The Origin of the Latin Fifth Declension
The goal of the article is to review Dariusz R. Piwowarczyk’s recent works (2016; 2017; 2017 [bis]; 2019) on the origin of the Latin fifth declension, as well as to demonstrate the correctness of the dual explanation (Witczak 2015) not discussed or even mentioned by Piwowarczyk. The author is convinced that Latin, like other Indo-European languages, once had a separate dual number which disappeared in the pre-literary period. The loss of the dual number disturbed the declension system existing at the time and caused the need for the creation of a new declension class (the fifth declension). The laryngeal phoneme *h1 formed the basic dual ending in the Indo-European languages. Proto-Indo-European animate nouns of consonant stems created a strong form in the dual number, demonstrating the ending *-eh1 (hence IE. *-ē and Latin *-ē-), whereas inanimate nouns had a weak form (PIE. *-ih1, hence Lat. -ī in vīgintī ‘twenty’ and the oblique stem *-iē-, attested in Lat. aciēs, māteriēs etc.). Proto-Latin dual forms ending in *-ē (< PIE. *-eh1) referring to animate nouns, as well as dual forms ending in *-ī (< PIE. *-ih1) referring to inanimate nouns, underwent the process of collectivization and singularization: most of them gained the status of typical singularia tantum and then formed a separate class of nouns which had -ē- as the common feature. It is finally suggested that a large group of originally dual nouns (especially the so- called dualia tantum) formed the Latin fifth declension.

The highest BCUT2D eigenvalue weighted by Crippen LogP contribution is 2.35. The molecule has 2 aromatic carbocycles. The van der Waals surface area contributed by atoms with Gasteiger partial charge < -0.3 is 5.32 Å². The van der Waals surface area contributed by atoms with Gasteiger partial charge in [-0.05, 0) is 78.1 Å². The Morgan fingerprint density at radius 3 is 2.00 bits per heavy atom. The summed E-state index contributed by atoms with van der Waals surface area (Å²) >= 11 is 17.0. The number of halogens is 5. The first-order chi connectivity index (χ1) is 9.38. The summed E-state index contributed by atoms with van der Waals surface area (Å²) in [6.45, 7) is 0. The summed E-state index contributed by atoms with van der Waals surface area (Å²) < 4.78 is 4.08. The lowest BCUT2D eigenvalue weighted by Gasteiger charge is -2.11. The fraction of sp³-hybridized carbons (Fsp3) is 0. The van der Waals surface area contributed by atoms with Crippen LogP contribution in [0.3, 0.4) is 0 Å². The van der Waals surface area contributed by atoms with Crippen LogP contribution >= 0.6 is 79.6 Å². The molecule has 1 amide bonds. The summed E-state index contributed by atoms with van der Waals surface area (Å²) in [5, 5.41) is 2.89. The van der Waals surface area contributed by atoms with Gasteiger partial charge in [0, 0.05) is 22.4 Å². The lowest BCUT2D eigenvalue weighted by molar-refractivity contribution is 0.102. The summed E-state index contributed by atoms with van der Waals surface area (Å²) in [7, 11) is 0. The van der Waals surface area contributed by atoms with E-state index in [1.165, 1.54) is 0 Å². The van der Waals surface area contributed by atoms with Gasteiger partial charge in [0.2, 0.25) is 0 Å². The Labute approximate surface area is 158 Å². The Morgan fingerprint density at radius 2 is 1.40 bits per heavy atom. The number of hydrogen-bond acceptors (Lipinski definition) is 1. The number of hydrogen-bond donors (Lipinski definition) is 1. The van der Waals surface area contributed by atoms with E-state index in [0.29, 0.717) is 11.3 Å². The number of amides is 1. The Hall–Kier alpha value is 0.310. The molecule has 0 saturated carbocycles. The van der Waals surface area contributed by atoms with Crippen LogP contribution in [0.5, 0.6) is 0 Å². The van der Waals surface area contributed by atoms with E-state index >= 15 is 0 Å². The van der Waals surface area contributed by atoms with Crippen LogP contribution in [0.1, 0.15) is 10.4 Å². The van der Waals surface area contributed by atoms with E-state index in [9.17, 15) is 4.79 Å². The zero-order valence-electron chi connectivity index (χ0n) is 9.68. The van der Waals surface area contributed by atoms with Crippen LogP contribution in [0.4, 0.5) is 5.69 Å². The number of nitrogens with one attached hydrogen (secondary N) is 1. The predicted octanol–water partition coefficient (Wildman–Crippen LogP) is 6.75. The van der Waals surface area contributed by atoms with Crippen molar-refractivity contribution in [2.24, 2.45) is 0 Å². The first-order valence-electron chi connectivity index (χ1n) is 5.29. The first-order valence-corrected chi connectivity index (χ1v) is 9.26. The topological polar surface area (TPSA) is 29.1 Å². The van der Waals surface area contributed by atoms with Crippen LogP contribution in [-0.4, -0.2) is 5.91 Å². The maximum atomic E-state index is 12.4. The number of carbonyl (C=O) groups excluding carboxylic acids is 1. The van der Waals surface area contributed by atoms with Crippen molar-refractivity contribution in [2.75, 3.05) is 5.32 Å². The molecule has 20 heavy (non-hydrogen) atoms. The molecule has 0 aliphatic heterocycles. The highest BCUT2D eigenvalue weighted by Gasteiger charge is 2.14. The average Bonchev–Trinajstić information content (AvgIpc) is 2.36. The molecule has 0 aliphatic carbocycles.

dual number, dualia tantum, etymology, fifth Latin declension, Indo-European languages, Latin morphology, singularia tantum
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